It didn’t end the way the 49ers or anyone expected it to on Sunday when the Green Bay Packers won, 30-28, at Levi’s Stadium.
Mitch Wishnowsky’s resulting kick off after the 49ers took the lead in the fourth quarter, resulted in a touchback and the rest was history.
So whose fault was it? NBC Sports Bay Area’s Takeo Spikes has his thoughts. Was it the play calling? The players themselves?
“I personally didn’t have a problem with the call, especially on the last drive of the game,” Spikes said. “Green Bay, 30-plus seconds left, no timeouts, they had to get into field goal position. What I did have a problem with was the player’s depth. In particular, when we’re talking about the secondary -- the middle interior guys.”
Spikes said that was the issue pre-snap and he would have liked to see the linebackers handle their positioning better.
“You have to get depth because knowing you’re going to keep everything in front of you, they don’t have any timeouts, you can fall on them and run the time out,” Spikes said.
49ers special teams coordinator, Richard Hightower explained why the team kicked the ball out of bounds instead of potentially taking more time off the clock.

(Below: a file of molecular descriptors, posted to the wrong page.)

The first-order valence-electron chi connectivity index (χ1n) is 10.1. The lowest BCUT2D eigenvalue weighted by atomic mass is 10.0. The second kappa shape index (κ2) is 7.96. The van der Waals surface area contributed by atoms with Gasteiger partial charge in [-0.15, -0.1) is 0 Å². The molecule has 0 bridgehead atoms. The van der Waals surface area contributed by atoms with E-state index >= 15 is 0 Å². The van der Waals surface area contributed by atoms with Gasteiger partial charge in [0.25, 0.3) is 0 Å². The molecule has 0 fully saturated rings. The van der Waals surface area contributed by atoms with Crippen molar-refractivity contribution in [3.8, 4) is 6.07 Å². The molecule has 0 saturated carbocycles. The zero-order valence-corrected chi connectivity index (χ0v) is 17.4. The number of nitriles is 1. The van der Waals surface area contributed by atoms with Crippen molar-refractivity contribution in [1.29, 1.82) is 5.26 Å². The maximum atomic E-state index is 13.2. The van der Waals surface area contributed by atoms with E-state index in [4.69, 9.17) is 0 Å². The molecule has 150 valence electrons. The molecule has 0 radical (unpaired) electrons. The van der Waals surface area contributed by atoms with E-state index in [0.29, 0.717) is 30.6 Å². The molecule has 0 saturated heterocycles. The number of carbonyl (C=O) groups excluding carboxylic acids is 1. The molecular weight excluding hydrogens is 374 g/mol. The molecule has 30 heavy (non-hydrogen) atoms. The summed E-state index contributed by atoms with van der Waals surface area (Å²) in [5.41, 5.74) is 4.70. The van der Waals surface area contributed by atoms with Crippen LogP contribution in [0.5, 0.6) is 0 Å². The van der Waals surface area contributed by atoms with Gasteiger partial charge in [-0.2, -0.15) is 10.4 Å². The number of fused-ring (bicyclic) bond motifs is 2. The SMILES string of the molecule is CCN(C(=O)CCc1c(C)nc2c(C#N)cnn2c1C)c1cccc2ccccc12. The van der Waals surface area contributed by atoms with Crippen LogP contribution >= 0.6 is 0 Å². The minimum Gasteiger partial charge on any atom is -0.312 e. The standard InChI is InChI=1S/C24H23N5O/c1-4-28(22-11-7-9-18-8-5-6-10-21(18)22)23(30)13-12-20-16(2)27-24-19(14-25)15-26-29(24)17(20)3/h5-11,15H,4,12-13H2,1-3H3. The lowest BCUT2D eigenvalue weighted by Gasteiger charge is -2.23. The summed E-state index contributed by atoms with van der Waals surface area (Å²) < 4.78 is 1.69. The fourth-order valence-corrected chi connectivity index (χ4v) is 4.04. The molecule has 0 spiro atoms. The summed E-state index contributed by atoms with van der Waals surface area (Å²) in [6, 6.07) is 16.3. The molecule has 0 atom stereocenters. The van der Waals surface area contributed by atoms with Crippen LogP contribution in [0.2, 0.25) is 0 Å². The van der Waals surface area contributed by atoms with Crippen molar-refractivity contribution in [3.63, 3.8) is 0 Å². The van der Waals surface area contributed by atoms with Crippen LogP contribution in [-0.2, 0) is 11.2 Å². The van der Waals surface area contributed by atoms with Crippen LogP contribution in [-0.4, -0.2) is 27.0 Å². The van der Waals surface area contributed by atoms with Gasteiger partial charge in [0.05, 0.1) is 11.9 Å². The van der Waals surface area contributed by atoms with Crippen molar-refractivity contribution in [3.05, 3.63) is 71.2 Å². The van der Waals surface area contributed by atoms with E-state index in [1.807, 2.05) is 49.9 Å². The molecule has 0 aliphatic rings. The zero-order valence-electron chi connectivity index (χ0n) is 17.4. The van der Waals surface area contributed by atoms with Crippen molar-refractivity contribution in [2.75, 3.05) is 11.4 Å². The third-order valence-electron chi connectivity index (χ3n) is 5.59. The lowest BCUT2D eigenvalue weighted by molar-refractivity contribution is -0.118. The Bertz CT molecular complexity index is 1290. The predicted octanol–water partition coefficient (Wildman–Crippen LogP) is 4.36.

"At the end of the game, we have a lot of respect for [Green Bay Packers RB Kylin] Hill," Hightower told 49ers media on Wednesday. "He had a 41-yard, big return, explosive return the week before where he got those guys to like the 50-yard line or something like that, or somewhere it was half a field [Green Bay Packers quarterbac] Aaron [Rodgers] had to work with and they went down there and scored. So thought process on that is basically we’ve got a lot of respect for the guy and make them go longer than they have to there.”
Spikes referred to what 49ers' safety Jimmie Ward said, claiming that the call was great, but it wasn’t executed well.
“When you have your leaders coming out saying things like this, they are this close from figuring it out, but it’s attention to detail,” Spikes said.